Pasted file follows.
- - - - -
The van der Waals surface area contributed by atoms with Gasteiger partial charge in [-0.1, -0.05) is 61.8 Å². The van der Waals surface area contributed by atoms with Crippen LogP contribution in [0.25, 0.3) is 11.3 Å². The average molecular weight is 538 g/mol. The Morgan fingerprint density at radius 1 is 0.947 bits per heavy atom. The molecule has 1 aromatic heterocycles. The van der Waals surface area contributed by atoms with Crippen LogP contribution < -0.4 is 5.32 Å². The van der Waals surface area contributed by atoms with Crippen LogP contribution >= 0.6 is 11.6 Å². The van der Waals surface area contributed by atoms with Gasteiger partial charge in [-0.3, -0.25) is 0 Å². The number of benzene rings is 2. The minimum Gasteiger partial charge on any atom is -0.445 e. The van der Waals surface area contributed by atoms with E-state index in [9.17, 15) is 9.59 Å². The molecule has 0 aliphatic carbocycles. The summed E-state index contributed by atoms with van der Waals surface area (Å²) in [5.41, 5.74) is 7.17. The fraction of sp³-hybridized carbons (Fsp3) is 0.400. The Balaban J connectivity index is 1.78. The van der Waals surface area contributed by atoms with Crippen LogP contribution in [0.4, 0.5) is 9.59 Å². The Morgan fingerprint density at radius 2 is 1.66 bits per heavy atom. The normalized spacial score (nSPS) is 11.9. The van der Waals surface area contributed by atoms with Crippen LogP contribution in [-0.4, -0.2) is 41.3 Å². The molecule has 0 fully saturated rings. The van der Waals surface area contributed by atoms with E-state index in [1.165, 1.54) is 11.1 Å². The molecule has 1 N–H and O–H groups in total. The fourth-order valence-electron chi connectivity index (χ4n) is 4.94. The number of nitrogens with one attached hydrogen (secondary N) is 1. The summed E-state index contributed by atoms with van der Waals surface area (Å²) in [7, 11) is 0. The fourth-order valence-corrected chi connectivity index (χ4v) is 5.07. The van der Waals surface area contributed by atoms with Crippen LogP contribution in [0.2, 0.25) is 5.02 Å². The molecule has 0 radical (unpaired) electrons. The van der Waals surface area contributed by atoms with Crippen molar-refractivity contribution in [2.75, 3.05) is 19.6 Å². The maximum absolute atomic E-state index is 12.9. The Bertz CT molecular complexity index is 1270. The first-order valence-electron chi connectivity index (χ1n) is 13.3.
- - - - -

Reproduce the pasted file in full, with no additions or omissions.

The van der Waals surface area contributed by atoms with Gasteiger partial charge in [-0.1, -0.05) is 61.8 Å². The van der Waals surface area contributed by atoms with Crippen LogP contribution in [0.25, 0.3) is 11.3 Å². The average molecular weight is 538 g/mol. The Morgan fingerprint density at radius 1 is 0.947 bits per heavy atom. The molecule has 1 aromatic heterocycles. The van der Waals surface area contributed by atoms with Crippen LogP contribution < -0.4 is 5.32 Å². The van der Waals surface area contributed by atoms with Crippen LogP contribution >= 0.6 is 11.6 Å². The van der Waals surface area contributed by atoms with Gasteiger partial charge in [-0.3, -0.25) is 0 Å². The number of benzene rings is 2. The minimum Gasteiger partial charge on any atom is -0.445 e. The van der Waals surface area contributed by atoms with E-state index in [9.17, 15) is 9.59 Å². The molecule has 0 aliphatic carbocycles. The summed E-state index contributed by atoms with van der Waals surface area (Å²) in [5.41, 5.74) is 7.17. The fraction of sp³-hybridized carbons (Fsp3) is 0.400. The Balaban J connectivity index is 1.78. The van der Waals surface area contributed by atoms with Crippen LogP contribution in [0.4, 0.5) is 9.59 Å². The Morgan fingerprint density at radius 2 is 1.66 bits per heavy atom. The normalized spacial score (nSPS) is 11.9. The van der Waals surface area contributed by atoms with Crippen LogP contribution in [-0.4, -0.2) is 41.3 Å². The molecule has 0 fully saturated rings. The van der Waals surface area contributed by atoms with E-state index in [1.165, 1.54) is 11.1 Å². The molecule has 1 N–H and O–H groups in total. The fourth-order valence-electron chi connectivity index (χ4n) is 4.94. The number of nitrogens with one attached hydrogen (secondary N) is 1. The summed E-state index contributed by atoms with van der Waals surface area (Å²) in [7, 11) is 0. The fourth-order valence-corrected chi connectivity index (χ4v) is 5.07. The van der Waals surface area contributed by atoms with Crippen LogP contribution in [0.2, 0.25) is 5.02 Å². The molecule has 0 radical (unpaired) electrons. The van der Waals surface area contributed by atoms with Crippen molar-refractivity contribution in [2.75, 3.05) is 19.6 Å². The maximum absolute atomic E-state index is 12.9. The Bertz CT molecular complexity index is 1270. The first-order valence-electron chi connectivity index (χ1n) is 13.3.